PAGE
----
Help reduce the number of stillbirths this Red Nose Day

Focal point: This year, Red Nose Day will concentrate its funding towards research in the prevention of stillbirths.
Focal point: This year, Red Nose Day will concentrate its funding towards research in the prevention of stillbirths.

Tragically, nine children a day die during pregnancy, infancy and childhood which is more than double the national road toll.

The impact each death has on the Australian community is unspeakable with up to 60 people affected by each tragic death and in need of support.

Red Nose Australia CEO Keren Ludski said this was a national tragedy that needed to be addressed as more than 3000 children devastatingly still die each year from stillbirths, SIDS and fatal sleep accidents.

"And what the wider Australian community doesn't hear about is the harrowing stories. The stories not only from grieving parents, but from grandparents, siblings, aunts, uncles, friends and colleagues."

Red Nose Australia will celebrate 31 years of saving babies' lives on Friday, August 9 with a significant focus on reducing stillbirths.

Since 1989, Red Nose has been able to invest more than $17 million into lifesaving research and education programs - resulting in more than 10,000 babies saved and an extraordinary 85 per cent reduction in SIDS deaths.

Support: Red Nose Australia assists new parents and carers by offering safe sleeping education.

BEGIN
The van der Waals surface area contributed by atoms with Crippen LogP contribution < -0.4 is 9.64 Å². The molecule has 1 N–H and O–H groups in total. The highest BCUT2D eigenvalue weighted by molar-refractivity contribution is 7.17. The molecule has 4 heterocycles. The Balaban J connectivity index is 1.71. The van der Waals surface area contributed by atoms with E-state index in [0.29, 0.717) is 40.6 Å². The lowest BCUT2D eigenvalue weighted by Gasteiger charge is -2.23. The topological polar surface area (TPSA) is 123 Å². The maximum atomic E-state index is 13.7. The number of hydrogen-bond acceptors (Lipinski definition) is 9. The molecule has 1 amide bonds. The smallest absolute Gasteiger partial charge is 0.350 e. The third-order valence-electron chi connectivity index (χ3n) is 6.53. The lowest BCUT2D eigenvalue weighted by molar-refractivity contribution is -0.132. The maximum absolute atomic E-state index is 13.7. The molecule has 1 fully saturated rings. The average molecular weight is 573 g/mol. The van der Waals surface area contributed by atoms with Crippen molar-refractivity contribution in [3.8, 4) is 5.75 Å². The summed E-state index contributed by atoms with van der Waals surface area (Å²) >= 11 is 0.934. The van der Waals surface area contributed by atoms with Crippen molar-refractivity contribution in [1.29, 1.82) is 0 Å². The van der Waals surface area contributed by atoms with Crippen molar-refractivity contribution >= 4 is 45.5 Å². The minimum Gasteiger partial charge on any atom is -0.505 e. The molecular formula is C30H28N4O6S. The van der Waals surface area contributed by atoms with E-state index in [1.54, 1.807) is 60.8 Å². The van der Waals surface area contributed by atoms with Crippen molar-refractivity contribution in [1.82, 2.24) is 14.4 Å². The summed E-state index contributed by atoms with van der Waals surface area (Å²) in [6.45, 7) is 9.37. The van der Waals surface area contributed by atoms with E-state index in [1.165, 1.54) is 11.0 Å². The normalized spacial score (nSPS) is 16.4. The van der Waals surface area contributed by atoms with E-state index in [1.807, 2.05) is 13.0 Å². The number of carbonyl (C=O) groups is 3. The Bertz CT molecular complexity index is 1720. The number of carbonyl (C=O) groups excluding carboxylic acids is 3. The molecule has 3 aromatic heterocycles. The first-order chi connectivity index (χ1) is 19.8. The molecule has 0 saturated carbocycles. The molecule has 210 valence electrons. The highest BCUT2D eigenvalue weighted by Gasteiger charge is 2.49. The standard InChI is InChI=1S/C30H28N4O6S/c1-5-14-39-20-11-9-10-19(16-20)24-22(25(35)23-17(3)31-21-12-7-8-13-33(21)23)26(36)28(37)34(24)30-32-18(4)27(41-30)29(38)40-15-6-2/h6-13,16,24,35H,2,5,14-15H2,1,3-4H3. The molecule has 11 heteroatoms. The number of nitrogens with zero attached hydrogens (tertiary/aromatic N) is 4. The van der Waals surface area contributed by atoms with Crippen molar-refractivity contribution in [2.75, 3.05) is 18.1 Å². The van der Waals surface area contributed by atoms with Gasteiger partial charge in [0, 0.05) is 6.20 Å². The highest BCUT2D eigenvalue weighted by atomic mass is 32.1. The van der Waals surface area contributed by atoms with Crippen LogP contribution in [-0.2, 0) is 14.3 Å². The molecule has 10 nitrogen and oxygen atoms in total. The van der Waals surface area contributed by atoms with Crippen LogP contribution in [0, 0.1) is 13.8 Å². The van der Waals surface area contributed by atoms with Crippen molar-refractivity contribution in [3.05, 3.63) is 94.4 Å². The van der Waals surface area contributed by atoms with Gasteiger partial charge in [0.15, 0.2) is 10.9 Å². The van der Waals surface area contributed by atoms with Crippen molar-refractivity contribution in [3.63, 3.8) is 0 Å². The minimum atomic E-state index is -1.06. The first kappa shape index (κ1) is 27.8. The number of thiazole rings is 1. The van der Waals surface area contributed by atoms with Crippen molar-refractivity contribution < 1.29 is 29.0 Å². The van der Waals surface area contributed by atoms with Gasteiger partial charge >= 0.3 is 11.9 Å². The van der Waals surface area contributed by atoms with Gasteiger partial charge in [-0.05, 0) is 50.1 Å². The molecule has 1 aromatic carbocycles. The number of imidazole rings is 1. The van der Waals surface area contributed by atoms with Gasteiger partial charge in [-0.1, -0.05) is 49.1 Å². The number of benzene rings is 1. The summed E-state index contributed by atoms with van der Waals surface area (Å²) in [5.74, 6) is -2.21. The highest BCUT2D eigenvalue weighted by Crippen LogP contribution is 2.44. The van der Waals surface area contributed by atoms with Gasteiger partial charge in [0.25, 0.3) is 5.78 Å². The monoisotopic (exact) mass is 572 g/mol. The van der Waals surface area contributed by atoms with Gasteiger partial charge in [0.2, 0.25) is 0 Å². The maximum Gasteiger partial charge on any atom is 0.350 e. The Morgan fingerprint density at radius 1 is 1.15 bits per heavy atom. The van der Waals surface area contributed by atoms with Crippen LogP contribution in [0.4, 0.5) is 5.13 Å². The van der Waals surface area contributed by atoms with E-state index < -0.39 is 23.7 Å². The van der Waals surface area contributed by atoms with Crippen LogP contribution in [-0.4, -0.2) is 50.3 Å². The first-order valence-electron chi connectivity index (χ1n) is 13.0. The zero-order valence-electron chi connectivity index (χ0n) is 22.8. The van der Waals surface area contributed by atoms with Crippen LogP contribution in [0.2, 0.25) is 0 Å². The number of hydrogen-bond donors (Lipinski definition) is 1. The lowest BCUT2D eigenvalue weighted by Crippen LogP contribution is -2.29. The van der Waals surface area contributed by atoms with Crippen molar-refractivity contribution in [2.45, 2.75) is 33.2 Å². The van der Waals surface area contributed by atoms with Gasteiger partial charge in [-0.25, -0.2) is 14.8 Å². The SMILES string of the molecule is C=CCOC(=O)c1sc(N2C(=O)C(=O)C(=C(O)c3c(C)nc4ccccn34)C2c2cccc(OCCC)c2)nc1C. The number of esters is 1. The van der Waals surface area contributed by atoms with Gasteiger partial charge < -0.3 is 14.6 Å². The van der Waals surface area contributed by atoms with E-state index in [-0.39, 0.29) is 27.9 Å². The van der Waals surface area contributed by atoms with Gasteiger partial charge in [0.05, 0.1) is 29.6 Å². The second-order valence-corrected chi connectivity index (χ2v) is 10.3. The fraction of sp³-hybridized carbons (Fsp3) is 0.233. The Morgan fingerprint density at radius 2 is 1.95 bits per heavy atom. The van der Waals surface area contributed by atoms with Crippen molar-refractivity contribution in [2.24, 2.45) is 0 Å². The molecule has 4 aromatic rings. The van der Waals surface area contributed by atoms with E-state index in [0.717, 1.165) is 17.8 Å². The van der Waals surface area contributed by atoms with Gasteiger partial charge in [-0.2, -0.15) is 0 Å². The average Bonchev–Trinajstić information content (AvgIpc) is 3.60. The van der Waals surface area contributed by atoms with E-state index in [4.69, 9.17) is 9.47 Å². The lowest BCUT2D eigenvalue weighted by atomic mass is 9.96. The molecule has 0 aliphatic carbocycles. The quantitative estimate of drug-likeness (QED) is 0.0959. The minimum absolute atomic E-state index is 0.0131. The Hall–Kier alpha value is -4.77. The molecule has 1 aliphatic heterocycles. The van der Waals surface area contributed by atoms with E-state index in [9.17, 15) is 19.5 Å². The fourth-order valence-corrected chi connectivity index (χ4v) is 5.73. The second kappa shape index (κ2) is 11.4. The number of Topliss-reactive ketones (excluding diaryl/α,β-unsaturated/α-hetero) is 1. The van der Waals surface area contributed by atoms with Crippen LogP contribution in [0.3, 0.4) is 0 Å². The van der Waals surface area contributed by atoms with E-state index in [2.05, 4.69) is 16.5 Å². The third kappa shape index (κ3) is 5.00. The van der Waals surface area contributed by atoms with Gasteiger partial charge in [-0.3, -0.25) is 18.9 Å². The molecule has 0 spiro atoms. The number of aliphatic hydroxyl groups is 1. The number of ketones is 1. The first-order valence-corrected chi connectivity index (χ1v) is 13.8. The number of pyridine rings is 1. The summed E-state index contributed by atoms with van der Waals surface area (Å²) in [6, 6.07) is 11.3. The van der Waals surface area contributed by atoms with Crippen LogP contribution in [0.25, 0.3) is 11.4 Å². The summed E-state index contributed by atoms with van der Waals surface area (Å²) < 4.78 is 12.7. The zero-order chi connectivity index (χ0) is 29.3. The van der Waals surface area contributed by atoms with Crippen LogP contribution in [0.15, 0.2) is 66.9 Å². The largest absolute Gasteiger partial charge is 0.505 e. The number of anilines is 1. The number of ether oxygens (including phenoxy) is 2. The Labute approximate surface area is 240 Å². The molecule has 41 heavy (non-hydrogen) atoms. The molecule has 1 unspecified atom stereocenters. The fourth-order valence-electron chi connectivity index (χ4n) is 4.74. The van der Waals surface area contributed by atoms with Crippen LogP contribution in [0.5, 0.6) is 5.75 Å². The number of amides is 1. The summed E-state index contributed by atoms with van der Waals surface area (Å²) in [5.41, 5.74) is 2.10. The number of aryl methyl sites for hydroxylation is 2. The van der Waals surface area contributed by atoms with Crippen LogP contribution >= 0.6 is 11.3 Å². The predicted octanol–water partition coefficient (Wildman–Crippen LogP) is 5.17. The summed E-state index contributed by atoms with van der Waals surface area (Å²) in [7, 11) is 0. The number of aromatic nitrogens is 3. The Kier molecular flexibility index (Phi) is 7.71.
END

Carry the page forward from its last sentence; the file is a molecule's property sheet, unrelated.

Support: Red Nose Australia assists new parents and carers by offering safe sleeping education.

Ms Ludski first became involved with Red Nose in 1998 following the heartbreaking death of her son Ben to SIDS.

"It was Valentine's Day 1998, and we were preparing to leave for a family lunch at my mother's house. Ben was still asleep in his cot, so I told my older sons, Josh, 6, and Jarryd, 4, to go hop in the car while I woke Ben from his sleep.

"As my hand touched the door handle, I knew something was wrong. I picked him up from his cot. He wasn't breathing. That's the moment my life changed forever. I called an ambulance and started CPR. But it was too late.

"I remember the day the hospital first connected me to my Red Nose counsellor, starting my journey with this organisation that helps so many people. Over time as I started to heal, I decided I wanted to become more involved with Red Nose and use my experience as a platform to help other families going through similar experiences."

And with six stillbirths a day, Ms Ludski said this year's Red Nose Day will focus on funding lifesaving research to reduce of the number of stillbirths in Australia by 20 per cent over the next three years.

"We are currently funding five stillbirth research projects, including the world class sleep in pregnancy pilot trial, and we already know this research will influence public health campaigns."

Funds raised on Red Nose Day also support free 24/7 counselling for anybody impacted by the death of a baby or child as well as providing free safe sleeping and safe pregnancy education to all parents and carers.

For more information, visit: rednoseday.org.au.